At home and at Church, what I saw and internalized were the constant reminders I was given of my infinite worth and strength, and of my ability and obligation to seek direct access to Heaven as I made decisions for my life. My interactions with Mormon theology and practice and people taught me to be humble and kind and strong and bold, to see myself and others the way that Heaven does—as precious, glorious, and equally loved and important to God—and to act accordingly. And as I learned that my female identity encompassed not just my physical body but also my spirit, and not just now but forever, I developed a sense that being a woman was to possess power and capacity –unique but equally as vital and divinely-bestowed as the power given to men.
For me, being a Mormon girl was both easy and affirming; and the vibrant beliefs I internalized and took for granted permeated how I saw everything—even heaven.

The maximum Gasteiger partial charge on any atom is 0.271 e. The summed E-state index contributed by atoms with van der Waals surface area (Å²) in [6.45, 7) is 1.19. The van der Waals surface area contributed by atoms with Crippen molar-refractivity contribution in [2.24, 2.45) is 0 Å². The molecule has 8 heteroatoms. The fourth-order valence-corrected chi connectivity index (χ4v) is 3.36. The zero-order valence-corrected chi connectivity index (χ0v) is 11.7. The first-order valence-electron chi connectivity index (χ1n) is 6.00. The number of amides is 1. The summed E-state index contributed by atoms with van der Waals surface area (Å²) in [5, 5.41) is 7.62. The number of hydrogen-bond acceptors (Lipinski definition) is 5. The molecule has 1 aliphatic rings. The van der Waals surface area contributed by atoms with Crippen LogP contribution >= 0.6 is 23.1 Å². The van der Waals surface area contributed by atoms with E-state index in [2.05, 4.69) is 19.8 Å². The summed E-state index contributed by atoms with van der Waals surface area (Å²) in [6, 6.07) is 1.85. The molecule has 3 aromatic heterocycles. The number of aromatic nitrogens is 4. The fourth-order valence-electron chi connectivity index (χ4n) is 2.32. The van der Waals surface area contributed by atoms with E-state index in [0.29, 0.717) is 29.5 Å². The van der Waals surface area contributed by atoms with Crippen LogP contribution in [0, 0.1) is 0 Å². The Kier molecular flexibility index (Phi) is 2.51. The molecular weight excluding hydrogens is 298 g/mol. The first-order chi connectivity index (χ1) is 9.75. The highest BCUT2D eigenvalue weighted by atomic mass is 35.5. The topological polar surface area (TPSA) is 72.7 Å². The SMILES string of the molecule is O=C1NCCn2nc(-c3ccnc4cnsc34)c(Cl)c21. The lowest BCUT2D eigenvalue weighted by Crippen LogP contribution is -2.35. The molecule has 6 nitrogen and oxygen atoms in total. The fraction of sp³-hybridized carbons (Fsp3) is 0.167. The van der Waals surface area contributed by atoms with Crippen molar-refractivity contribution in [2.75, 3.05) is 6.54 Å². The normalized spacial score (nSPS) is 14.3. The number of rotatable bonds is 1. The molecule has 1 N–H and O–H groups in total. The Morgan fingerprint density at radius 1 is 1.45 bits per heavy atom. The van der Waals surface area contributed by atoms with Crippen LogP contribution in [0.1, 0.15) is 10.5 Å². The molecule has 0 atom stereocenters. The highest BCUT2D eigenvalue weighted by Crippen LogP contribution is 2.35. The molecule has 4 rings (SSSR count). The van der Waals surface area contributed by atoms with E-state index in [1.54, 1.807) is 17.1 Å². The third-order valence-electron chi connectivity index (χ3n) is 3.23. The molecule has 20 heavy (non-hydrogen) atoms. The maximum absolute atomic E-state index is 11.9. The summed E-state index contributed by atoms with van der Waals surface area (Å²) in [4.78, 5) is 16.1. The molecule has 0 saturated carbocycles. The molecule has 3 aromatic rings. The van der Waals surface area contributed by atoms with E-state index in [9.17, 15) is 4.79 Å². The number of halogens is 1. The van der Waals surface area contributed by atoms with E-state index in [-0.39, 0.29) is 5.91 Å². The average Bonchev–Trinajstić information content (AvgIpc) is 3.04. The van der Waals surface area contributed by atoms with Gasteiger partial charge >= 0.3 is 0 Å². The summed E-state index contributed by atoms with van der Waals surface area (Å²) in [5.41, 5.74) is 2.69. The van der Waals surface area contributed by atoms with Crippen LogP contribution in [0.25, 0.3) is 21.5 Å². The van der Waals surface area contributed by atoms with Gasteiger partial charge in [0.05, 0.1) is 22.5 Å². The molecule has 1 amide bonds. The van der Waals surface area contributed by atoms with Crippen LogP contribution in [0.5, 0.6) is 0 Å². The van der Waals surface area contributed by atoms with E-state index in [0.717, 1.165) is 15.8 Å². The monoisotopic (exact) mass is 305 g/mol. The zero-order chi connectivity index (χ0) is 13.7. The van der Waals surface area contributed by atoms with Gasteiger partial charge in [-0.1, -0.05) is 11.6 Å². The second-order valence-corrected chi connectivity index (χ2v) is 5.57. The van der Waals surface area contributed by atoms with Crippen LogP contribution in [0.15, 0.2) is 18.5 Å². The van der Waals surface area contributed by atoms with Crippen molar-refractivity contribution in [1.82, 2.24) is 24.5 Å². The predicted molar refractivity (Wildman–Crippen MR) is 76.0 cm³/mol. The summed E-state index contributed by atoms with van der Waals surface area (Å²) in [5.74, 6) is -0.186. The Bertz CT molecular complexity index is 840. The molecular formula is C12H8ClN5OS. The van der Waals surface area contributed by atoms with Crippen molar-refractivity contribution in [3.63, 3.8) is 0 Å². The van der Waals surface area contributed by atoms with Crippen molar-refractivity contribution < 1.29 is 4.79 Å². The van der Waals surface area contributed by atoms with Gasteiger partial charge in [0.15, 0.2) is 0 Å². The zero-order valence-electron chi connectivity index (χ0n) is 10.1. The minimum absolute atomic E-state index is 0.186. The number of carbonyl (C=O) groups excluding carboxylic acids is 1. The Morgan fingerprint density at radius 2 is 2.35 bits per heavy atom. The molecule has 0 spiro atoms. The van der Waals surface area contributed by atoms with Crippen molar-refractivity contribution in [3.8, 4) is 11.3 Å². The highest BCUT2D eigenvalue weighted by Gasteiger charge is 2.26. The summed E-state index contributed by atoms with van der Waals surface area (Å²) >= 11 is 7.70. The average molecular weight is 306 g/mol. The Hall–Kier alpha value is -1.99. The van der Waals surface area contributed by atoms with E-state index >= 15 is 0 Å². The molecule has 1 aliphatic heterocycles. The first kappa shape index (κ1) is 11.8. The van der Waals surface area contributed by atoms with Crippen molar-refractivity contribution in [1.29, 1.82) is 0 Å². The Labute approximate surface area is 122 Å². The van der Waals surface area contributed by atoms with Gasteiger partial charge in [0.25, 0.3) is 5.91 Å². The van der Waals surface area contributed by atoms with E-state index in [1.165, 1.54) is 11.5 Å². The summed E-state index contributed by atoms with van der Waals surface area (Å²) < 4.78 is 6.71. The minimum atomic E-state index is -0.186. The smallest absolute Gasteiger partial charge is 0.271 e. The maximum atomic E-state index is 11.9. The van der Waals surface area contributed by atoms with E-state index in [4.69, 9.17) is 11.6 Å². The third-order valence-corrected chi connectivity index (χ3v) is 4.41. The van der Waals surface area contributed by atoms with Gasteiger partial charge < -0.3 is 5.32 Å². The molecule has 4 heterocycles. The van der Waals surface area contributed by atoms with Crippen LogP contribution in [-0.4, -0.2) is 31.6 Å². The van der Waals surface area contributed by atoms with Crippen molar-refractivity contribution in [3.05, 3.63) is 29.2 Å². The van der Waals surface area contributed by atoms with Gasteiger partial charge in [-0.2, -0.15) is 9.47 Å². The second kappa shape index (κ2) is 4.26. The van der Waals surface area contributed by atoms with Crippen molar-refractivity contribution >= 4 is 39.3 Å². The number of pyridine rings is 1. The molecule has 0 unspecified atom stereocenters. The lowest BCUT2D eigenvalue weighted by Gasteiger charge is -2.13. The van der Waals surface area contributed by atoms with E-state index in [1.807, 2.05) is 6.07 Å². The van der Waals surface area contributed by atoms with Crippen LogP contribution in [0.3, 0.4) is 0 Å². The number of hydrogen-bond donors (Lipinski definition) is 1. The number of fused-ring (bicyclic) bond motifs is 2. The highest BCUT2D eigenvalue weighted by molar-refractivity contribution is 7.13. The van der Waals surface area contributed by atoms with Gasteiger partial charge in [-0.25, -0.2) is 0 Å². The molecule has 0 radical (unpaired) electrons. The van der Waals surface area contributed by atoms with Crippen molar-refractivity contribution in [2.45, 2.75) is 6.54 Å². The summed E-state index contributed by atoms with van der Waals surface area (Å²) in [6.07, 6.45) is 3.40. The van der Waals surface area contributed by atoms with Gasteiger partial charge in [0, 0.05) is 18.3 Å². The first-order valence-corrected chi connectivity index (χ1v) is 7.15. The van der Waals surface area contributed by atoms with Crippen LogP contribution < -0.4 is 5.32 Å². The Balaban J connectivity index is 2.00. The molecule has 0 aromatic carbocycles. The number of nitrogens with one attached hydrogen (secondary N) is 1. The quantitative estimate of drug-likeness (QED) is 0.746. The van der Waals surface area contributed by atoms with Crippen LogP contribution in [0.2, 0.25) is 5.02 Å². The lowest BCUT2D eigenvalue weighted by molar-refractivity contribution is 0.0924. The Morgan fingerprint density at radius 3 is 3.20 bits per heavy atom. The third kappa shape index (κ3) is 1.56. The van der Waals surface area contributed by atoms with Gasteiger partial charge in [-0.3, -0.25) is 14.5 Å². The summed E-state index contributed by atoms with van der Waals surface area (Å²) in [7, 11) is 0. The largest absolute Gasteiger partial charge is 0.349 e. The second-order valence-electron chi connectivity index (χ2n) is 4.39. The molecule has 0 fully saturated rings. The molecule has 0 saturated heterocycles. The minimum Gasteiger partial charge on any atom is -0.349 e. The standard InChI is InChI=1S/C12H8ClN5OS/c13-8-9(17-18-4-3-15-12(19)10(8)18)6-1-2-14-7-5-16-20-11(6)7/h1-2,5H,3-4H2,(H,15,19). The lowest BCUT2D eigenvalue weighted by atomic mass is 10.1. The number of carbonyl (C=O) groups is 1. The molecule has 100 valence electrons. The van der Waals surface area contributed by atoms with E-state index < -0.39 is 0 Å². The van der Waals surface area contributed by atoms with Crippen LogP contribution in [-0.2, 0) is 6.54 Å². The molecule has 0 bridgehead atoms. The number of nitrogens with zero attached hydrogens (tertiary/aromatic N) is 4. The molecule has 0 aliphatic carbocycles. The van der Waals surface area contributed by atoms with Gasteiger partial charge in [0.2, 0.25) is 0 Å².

When I used to think of heaven in those easy days, I had in mind the traditional Christian image of singing praises to God in heavenly choirs (alto section, please), but the Mormon theology I saw led me to also imagine Heaven as a celestial version of a gorgeous university campus, where my days would be spent taking rigorous courses taught truly and beautifully in big, sparkling lecture halls. I imagined evenings catching up with fascinating ancestors on long runs over celestial mountain trails, and Sunday dinners discussing the mysteries of the universe with my wise, strong, totally-in-love Heavenly Parents. And above all, the Heaven I imagined was a place where I would continue to learn and love and work alongside my future husband. I knew within me that this stellar guy and I would be equal, mutually-dependent partners in awesomeness. And as a young girl growing up Mormon, the ubiquitous patriarchy never led me to consciously worry that heaven’s beauty, wisdom and power would be more accessible to a man than to me.